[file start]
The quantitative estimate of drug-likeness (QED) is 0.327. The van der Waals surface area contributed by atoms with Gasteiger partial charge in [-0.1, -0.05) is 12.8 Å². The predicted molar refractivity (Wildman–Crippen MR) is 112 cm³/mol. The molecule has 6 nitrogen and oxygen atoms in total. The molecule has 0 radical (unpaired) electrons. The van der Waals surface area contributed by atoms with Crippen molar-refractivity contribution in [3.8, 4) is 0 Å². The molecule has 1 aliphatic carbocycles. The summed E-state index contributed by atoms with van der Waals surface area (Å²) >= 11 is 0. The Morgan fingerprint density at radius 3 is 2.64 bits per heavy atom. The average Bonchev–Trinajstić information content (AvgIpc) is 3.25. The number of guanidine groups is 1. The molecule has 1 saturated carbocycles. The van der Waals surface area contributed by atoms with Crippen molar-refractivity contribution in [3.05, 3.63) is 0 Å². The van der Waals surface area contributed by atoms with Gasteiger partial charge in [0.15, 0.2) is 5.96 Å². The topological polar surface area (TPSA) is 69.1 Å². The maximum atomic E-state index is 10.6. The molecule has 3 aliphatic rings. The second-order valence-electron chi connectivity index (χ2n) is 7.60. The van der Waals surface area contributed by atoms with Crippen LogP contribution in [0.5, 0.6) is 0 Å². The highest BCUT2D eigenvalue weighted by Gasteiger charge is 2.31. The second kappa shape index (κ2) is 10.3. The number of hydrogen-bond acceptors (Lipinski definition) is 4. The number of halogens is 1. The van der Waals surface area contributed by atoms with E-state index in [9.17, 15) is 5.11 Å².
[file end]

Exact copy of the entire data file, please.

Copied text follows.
The quantitative estimate of drug-likeness (QED) is 0.327. The van der Waals surface area contributed by atoms with Gasteiger partial charge in [-0.1, -0.05) is 12.8 Å². The predicted molar refractivity (Wildman–Crippen MR) is 112 cm³/mol. The molecule has 6 nitrogen and oxygen atoms in total. The molecule has 0 radical (unpaired) electrons. The van der Waals surface area contributed by atoms with Crippen molar-refractivity contribution in [3.8, 4) is 0 Å². The molecule has 1 aliphatic carbocycles. The summed E-state index contributed by atoms with van der Waals surface area (Å²) >= 11 is 0. The Morgan fingerprint density at radius 3 is 2.64 bits per heavy atom. The average Bonchev–Trinajstić information content (AvgIpc) is 3.25. The number of guanidine groups is 1. The molecule has 1 saturated carbocycles. The van der Waals surface area contributed by atoms with Crippen molar-refractivity contribution in [3.05, 3.63) is 0 Å². The van der Waals surface area contributed by atoms with Gasteiger partial charge in [0.15, 0.2) is 5.96 Å². The topological polar surface area (TPSA) is 69.1 Å². The maximum atomic E-state index is 10.6. The molecule has 3 aliphatic rings. The second-order valence-electron chi connectivity index (χ2n) is 7.60. The van der Waals surface area contributed by atoms with Crippen LogP contribution in [0.5, 0.6) is 0 Å². The highest BCUT2D eigenvalue weighted by Gasteiger charge is 2.31. The second kappa shape index (κ2) is 10.3. The number of hydrogen-bond acceptors (Lipinski definition) is 4. The number of halogens is 1. The van der Waals surface area contributed by atoms with E-state index in [9.17, 15) is 5.11 Å².